Obviously there are patent areas of overlap among the various techniques that can be employed in adaptation. At one end adaptation is a practical activity carried out mainly by teachers to make their work more relevant to learners, however it is directly and indirectly related to a wider array of professional concerns such as administration and management of education. Adapting is one consequence of setting of objectives in a particular educational context and can only be executed effectively if it develops from understanding of possible design features of syllabuses and materials (McDonough & Shaw 2003).

We must be circumspect of becoming enslaved to course books. Rather course books are best seen as a resource in realizing aims and objectives that have already been fixed in terms of learner needs. They should not determine objectives themselves or become the aims. The concern must be with teaching language and not the textbook. The course book should be at the service of teachers and learners and not their master (Cunningsworth 1995). However we must strike a balance and not fall into dismissing all course books of being devoid of any value. The need to adapt does not necessarily entail that a course book is defective (Tomlinson 1998). We have to realise the entire arena of evaluation and adaptation is about matching between materials and the teaching-learning situation, basing this on our understanding and knowledge of teaching, learning and the context. Therefore the possible and inevitable areas of mismatch often can be dealt with by adaptation rather than abandoning the materials available (Tomlinson 1998).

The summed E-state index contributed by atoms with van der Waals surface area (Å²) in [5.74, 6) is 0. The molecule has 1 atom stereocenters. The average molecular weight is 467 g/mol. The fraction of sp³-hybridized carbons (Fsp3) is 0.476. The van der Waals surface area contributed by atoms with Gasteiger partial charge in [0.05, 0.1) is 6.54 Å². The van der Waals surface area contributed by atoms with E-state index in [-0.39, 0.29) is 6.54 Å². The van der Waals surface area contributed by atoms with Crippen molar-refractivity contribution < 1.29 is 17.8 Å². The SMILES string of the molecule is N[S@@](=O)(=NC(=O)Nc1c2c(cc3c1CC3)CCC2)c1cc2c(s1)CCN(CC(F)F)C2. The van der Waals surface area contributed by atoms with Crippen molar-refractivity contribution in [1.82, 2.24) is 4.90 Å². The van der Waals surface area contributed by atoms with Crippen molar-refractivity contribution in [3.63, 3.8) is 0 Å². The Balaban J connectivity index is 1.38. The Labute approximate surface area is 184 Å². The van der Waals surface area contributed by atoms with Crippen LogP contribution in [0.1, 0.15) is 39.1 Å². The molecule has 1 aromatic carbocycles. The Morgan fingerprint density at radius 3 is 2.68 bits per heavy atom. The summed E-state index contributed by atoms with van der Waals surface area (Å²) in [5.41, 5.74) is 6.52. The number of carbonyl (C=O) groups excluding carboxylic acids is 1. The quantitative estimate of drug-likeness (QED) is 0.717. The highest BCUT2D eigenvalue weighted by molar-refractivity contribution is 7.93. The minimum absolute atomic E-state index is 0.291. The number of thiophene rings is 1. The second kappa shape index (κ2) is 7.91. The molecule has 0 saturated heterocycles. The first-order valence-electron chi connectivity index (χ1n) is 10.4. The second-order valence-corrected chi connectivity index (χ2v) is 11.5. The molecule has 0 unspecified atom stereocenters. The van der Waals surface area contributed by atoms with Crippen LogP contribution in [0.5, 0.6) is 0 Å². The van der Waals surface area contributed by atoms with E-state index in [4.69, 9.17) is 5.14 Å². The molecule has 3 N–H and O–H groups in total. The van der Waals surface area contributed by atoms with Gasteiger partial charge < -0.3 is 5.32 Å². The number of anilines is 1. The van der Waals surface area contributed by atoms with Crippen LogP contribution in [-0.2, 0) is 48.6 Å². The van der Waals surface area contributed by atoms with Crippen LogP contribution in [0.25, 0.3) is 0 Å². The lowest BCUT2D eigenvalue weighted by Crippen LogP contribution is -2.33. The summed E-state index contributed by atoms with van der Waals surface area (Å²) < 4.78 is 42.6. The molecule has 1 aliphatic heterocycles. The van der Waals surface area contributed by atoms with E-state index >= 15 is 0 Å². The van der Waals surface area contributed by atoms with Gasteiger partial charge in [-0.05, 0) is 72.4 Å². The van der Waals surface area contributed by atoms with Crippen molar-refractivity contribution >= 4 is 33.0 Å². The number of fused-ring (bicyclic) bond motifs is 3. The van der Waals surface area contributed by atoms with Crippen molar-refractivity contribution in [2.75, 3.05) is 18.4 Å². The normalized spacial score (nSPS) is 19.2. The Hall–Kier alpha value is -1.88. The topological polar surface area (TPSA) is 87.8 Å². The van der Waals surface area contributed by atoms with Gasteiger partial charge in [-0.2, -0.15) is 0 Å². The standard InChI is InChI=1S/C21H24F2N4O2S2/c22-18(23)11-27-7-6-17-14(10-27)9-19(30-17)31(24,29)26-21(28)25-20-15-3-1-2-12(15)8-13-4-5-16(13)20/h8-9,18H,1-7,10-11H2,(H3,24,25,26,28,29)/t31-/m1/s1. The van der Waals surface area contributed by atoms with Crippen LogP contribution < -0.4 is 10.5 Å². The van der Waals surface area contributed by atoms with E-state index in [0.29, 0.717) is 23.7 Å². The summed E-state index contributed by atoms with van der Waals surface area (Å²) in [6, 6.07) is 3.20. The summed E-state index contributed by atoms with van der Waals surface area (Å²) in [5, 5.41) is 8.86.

Taken from: Headway, a typical EFL course book. The presentation of the grammar point here is not considered in depth enough and so the need to supplement.


Taken from: English Grammar In Use, a popular grammar skills book. Present the same grammar point to students as we studied in course book but with some more detail.


Taken from: English Grammar In Use. Present these additional exercises to the students usually by writing questions on the board. The students copy questions and complete with answers.